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Can We Afford Charity-based Approach to Corporate Disability Inclusion?
This Summer’s RI DigiFest had no shortage of reflection-worthy moments. Yet, it was an undoubtedly brilliant (and equally as provocative) contribution by Alex Edmans that left me with an ever-growing urge to respond. While being in favour of [disability] inclusion for moral reasons, Professor Edmans stated: "I don't know of any evidence showing that if you are more inclusive to disabled people, your returns will go up".
This charity-based approach to disability inclusion prevails even within the progressive ESG and CSR circles. In part, it’s precisely because our industry is forward-thinking that the call to be inclusive simply “because it’s the right thing to do, not because of the McKinsey study” lands well here. Yet, it’s also about the perceived lack of data. Since the PRI’s Fiona Reynolds proclaimed disability inclusion to be “the next frontier” in ESG Investing, just days before the pandemic, heightened interest in these issues is not just a new phenomenon, but also a disrupted one.
However, a stark reminder why investors cannot rely on their moral compass came from the US a week after the RI Digifest Plenary. The Department of Labour (DOL) proposed a rule for fiduciaries which clarified that “[p]roviding a secure retirement for American workers is the paramount, and eminently-worthy, ‘social’ goal of ERISA plans; plan assets may not be enlisted in pursuit of other social or environmental objectives”.
To put it bluntly, being more inclusive of just one inspiring, openly neurodivergent young lady [Greta Thunberg] has resulted in 78% of CSR professionals being more aware "of sustainability/energy issues within their business"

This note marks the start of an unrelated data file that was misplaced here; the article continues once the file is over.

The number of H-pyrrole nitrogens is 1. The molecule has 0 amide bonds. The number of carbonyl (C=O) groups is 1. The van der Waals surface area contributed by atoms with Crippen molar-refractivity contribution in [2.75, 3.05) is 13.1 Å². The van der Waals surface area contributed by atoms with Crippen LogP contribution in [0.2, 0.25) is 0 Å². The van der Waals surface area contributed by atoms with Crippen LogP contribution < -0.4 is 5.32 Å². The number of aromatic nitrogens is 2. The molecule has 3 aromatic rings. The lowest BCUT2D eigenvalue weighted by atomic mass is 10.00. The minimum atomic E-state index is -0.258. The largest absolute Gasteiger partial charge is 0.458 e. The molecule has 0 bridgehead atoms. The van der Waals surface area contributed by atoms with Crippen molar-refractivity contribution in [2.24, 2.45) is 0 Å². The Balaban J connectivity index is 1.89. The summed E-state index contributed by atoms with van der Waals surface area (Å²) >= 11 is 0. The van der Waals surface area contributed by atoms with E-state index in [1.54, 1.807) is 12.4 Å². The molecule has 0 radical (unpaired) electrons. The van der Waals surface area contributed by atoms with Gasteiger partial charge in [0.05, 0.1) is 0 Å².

The proposed rule accumulated 8,737 comments with many pointing to the DOL’s mischaracterisation of ESG Integration as “non-pecuniary”, and others concerned over the increased scrutiny of ESG Investments. International commentators went further by noticing that “The proposal… could set a poor precedent internationally”.
Yet, it isn’t just about setting precedent for the investment community. In the age of ‘fake news’ and people ‘being tired of experts’, mischaracterisations of ESG factors are also about setting a wider cultural precedent that spreads far beyond the intended purpose and audience of the proposed rule. This provides a clear case for referring to hard data, when talking about financial materiality of such ESG factors as Disability Inclusion.
Civil rights launch pad: Why it’s now or never for robust data and evidence-based disability inclusion